World coffee production will rise in 2015-16, helped by record harvests in Honduras and Indonesia – but not gain enough to prevent world inventories falling to their lowest in four years.
Global coffee output next season will rise by 6.4m bags to 152.65m bags, rising for the first time in three seasons, the US Department of Agriculture said.
The estimate for a production rise is “due primarily to record output in Indonesia and Honduras, the USDA said, citing “favourable weather during the flowering and fruit set period” for expectations of a 2.2m-bag rise to 11.0m bags in output in the South East Asian country.
For Honduras, a rise in output by 700,000 bags to 5.9m bags will be fuelled by the maturation of rust-resistant trees planted amid a campaign to counter the devastating fungal disease.
Brazil, Vietnam estimates
The USDA also forecast a rise in of 1.2m bags to 52.4m bags in output in Brazil, the top coffee producing country, where plantations are recovery from severe drought last year.
The Brazilian arabica crop was seen rebounding by 3.8m bags to 38.0m bags, thanks to “favourable weather during most of the growing period”, although the USDA did acknowledge that “January was drier than average in Minas Gerais and Sao Paulo, two regions that account for about 80% of [domestic arabica] output”.
The Brazilian robusta coffee harvest was pegged at 14.4m bags, a drop of 2.6m bags, “following below-average rainfall and above-average temperatures in Espirito Santo,” where most of the country’s robusta crop is grown.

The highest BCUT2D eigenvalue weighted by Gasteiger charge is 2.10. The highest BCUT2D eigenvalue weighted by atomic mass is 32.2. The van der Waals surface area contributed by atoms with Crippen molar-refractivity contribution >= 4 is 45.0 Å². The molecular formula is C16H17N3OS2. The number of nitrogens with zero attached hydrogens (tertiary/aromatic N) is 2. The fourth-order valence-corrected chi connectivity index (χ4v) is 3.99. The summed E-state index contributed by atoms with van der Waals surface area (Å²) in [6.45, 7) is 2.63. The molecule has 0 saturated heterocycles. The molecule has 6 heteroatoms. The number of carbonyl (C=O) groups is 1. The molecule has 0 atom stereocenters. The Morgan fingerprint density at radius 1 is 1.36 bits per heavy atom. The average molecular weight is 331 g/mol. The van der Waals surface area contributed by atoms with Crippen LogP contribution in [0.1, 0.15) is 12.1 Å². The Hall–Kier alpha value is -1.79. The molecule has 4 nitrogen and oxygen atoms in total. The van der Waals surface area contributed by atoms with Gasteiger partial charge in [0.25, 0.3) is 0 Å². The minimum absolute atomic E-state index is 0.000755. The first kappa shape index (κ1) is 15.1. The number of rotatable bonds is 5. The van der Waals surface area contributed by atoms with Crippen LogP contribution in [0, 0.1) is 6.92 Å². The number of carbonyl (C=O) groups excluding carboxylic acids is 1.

Output in Vietnam, the second-ranked coffee-growing country, mainly of robusta, was pegged at 28.6m bags, a rise of 400,000 bags year on year, “as yields improve on favourable weather”.
Although early 2015 had seen a dry period in Vietnam’s key Central Highlands region, trees were irrigated, and the dry season “began as anticipated… which lead to good flowering and cherry development”.
Stocks to fall
Nonetheless, with world coffee exports and consumption “forecast at record quantities”, global stocks will fall for a second successive season over 2015-16, this time by 2.01m bags to 31.54m bags.
That would be the lowest in four years, including a 1.47m-bag drop to 4.29m bags in inventories in Brazil, for which exports are seen remaining relatively high compared with output.
Vietnam’s inventories were, at 4.47m bags, seen remaining “elevated”, although down 410,000 bags year on year.
The stocks-to-use ratio, a key measure of a commodity’s availability and therefore of its pricing potential, will fall to a four-year low of 21.6%, from 22.7% at the end of 2014-15, and 27.8% the year before.
‘Strong US and European demand’
The USDA data also included a downgrade of nearly 3.0m bags to 33.55m bags in the estimate for world coffee inventories at the close of 2014-15, reflecting downgrades to production estimates for Central America, Mexico and Peru, thanks to rust, and to Vietnam’s harvest too.
The estimate for Brazilian inventories was cut by 1.2m bags to 5.8m bags, thanks in part to surprisingly strong exports, for which the estimate for 2014-15 was lifted by 2.5m bags to 32.5m bags “on strong US and European demand”.
(Source – http://www.agrimoney.com/news/world-coffee-stocks-to-hit-4-year-low-despite-output-rise–8480.html